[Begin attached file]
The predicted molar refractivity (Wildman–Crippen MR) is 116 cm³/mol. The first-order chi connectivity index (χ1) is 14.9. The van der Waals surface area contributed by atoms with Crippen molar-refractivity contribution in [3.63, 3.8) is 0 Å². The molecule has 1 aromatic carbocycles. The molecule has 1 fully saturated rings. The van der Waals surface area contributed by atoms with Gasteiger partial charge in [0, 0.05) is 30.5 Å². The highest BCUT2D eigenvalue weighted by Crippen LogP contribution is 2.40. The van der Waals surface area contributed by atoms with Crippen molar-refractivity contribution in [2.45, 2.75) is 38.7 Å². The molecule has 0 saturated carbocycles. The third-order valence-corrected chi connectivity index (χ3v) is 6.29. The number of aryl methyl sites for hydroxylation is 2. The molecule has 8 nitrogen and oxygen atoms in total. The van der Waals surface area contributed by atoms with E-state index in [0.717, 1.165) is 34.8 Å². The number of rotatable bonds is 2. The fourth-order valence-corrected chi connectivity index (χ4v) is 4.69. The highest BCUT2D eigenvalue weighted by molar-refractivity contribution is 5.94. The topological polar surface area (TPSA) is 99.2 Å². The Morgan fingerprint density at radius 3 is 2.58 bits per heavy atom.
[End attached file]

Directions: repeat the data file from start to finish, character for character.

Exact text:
The predicted molar refractivity (Wildman–Crippen MR) is 116 cm³/mol. The first-order chi connectivity index (χ1) is 14.9. The van der Waals surface area contributed by atoms with Crippen molar-refractivity contribution in [3.63, 3.8) is 0 Å². The molecule has 1 aromatic carbocycles. The molecule has 1 fully saturated rings. The van der Waals surface area contributed by atoms with Gasteiger partial charge in [0, 0.05) is 30.5 Å². The highest BCUT2D eigenvalue weighted by Crippen LogP contribution is 2.40. The van der Waals surface area contributed by atoms with Crippen molar-refractivity contribution in [2.45, 2.75) is 38.7 Å². The molecule has 0 saturated carbocycles. The third-order valence-corrected chi connectivity index (χ3v) is 6.29. The number of aryl methyl sites for hydroxylation is 2. The molecule has 8 nitrogen and oxygen atoms in total. The van der Waals surface area contributed by atoms with E-state index in [0.717, 1.165) is 34.8 Å². The number of rotatable bonds is 2. The fourth-order valence-corrected chi connectivity index (χ4v) is 4.69. The highest BCUT2D eigenvalue weighted by molar-refractivity contribution is 5.94. The topological polar surface area (TPSA) is 99.2 Å². The Morgan fingerprint density at radius 3 is 2.58 bits per heavy atom.